Carrot Growing Tips and Recipes

Carrots are one of the best vegies you can get kids started with in the garden. They don’t take up much space, either, so even if you have only a small patch of sunny ground available, you can get a small crop of carrots growing.

Seed or seedling? Carrots (Daucus carota ssp. sativus) grow better if planted as seed where you want them to grow, but you can grow them from seedlings, too.
Sowing times: in temperate climates, you can sow carrot seed from August to March, and in cool climates from August until January. In tropical climates you can sow carrot seed from February through to November.
Preparing soil: preparing the soil before planting is important, as carrots need deep, well-drained soil that is free of rocks, stones, old roots or anything else that could get in their way. Dig the patch over really well down to the depth of a spade (about 30cm), until the soil is fine and crumbly. Add some compost and well-rotted manure, and mix that in well with the soil.
Sowing seed: to sow seed, mark little rows in the soil 6mm deep (about a quarter of an inch) scatter in the fine seed, then cover with soil or seed-raising mix. Water with a gentle spray. Tip: carrot seed is very fine, so if you mix up the seed with some dry sand and sprinkle that into the soil furrow, you’ll get a better idea of where the seed is going. It will take about two to three weeks for the baby plants to emerge. As carrot seed is fine, you’ll probably sow too many, so you’ll need to thin out the excess seedlings. Wait until the plants are about 5cm (two inches) high, then thin them out to 2-3cm apart. Later on, when they’re about 15cm high, thin them out to 5cm apart (these second thinnings are usually big enough to eat, so you end up with better value for money, and more delicious carrots!)
Sowing seedlings: tip the seedlings out of the punnet and separate them into individual plants, then plant them into well prepared soil, spacing them 5cm apart. Water in well with a gentle spray, and keep seedlings well watered until they’re growing well.
General care: carrots are easy to look after and just need a steady supply of water to keep them growing rapidly.
Harvesting: carrots will be ready for harvesting about 3-4 months after sowing. If you’re not sure if they are ready, just pull one out of the ground and see how it’s going. Don’t feel obliged to pull them all out, either. You can just harvest as many as you need that night, and leave the rest in the ground until you need them.
Problems: if your carrots come up with weird shapes, there are two common causes. One is when carrot roots strike rocks, stones, old plant roots – the carrots will bend around the obstruction and grow into strange shapes. Another cause of odd carrots is clumps of fertiliser or manure – these will cause ‘forking’, where the carrot splits into a clump of several roots. The other common problem with carrots is due to too much nitrogen-rich fertiliser: you end up with lots of leaves above ground, but poor roots below ground. So, a good rule with carrots is to go easy on the fertiliser.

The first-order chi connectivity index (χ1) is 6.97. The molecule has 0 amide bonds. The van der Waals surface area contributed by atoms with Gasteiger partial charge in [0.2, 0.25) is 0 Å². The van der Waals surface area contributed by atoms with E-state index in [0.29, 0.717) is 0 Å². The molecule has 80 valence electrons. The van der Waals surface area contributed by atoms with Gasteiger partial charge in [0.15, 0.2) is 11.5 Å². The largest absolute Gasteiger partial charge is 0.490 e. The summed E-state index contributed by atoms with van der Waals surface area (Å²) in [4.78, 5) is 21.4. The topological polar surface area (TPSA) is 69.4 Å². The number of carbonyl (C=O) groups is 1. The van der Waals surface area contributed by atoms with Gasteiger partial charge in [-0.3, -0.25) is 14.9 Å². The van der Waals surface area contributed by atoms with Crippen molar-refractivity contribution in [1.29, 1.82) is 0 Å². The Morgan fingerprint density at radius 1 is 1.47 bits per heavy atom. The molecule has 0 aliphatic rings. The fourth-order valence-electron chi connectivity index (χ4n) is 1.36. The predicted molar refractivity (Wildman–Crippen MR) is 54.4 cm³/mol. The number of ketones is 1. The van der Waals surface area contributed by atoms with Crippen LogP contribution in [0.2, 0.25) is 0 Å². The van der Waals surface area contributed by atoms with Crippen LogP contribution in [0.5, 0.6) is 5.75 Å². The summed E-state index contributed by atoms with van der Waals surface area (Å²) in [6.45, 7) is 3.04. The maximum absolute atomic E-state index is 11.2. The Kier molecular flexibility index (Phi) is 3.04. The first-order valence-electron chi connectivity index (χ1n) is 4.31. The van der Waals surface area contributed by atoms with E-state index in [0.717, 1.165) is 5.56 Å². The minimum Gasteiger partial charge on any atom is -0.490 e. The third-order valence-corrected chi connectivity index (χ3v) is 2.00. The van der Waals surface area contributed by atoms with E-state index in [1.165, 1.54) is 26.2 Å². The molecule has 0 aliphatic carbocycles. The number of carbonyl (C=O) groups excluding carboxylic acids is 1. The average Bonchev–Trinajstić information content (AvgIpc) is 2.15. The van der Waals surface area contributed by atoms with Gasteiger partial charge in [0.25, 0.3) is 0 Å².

Best varieties: seeds provide the best choice of varieties, as your choice in carrot seedlings is quite limited. Look for good performers such as ‘Topweight’, ‘Western Red’ and ‘All Seasons’. For shallow soils or pots, try ‘Early Chantenay’ or ‘Baby’. ‘Manchester Table’ has cylindrical roots.

Can carrots help your eyesight? 
Yes, carrots really can help you see in the dark. Carrots are rich in beta carotene, which the body converts to vitamin A. Cells within your eye bind vitamin A with a protein called opsin to form rhodopsin. When rhodopsin is exposed to light it triggers reactions that allow good vision in dim light. Just one medium-sized carrot has enough beta carotene to supply two days’ worth of vitamin A. However, eating any more carrots than that won’t make your eyesight even better. In fact, if you overdose on carrots, your skin could turn yellow!

Carrot Salad

750g carrots, cut into thick slices 

Dressing
1 clove garlic, crushed
1/2 teaspoon paprika
1/2 teaspoon cumin
1/2 teaspoon chilli powder (optional)
2 tablespoons lemon juice
2 tablespoons olive oil
pinch sugar
salt and pepper to taste

Garnish
coriander or parsley leaves, chopped

1. Boil carrots slices in salted water until tender, about 10-15 minutes, then drain.
2. Combine all the dressing ingredients, then pour over the carrots straight away.
3. Garnish with coriander or parsley leaves, and serve as part of a barbecue spread.

 

Tracy Rutherford’s Mini Carrot Cakes

Makes: 12

1 cup (150g) self-raising flour
1/2 teaspoon bicarbonate of soda
1/2 teaspoon ground cinnamon
1/2 cup (45g) desiccated coconut
2/3 cup (150g) brown sugar
1/2 cup (125ml) light olive oil
2 eggs
1 teaspoon vanilla essence
2 smallish carrots (about 200g in total)

Icing
250g tub spreadable cream cheese
1/2 cup icing sugar
1/2 teaspoon vanilla essence

1. Preheat the oven to 170°C. Lightly grease 8 mini loaf pans (see note). Sift the flour, bicarb soda and cinnamon into a large bowl, and stir in the coconut. Place the brown sugar, oil, eggs and vanilla into a jug, and mix with a fork until evenly combined. Peel and finely grate the carrots.
2. Pour the oil mixture onto the dry ingredients, and fold together with a rubber spatula until combined. Gently fold in the grated carrot.
3. Scoop the mixture into the prepared tin, and bake for 20 minutes, until they spring back to a gentle touch. Leave in the tin for 5 minutes then lift out onto a wire rack to cool.
4. When the cake is cold, combine the cream cheese, sifted icing sugar and vanilla essence until smooth. Spread over the cakes.
Note: mini loaf pans are like muffin tins, only rectangular in shape. They are available from kitchenware shops and large supermarkets. They have a non-stick surface, but still need to be greased.

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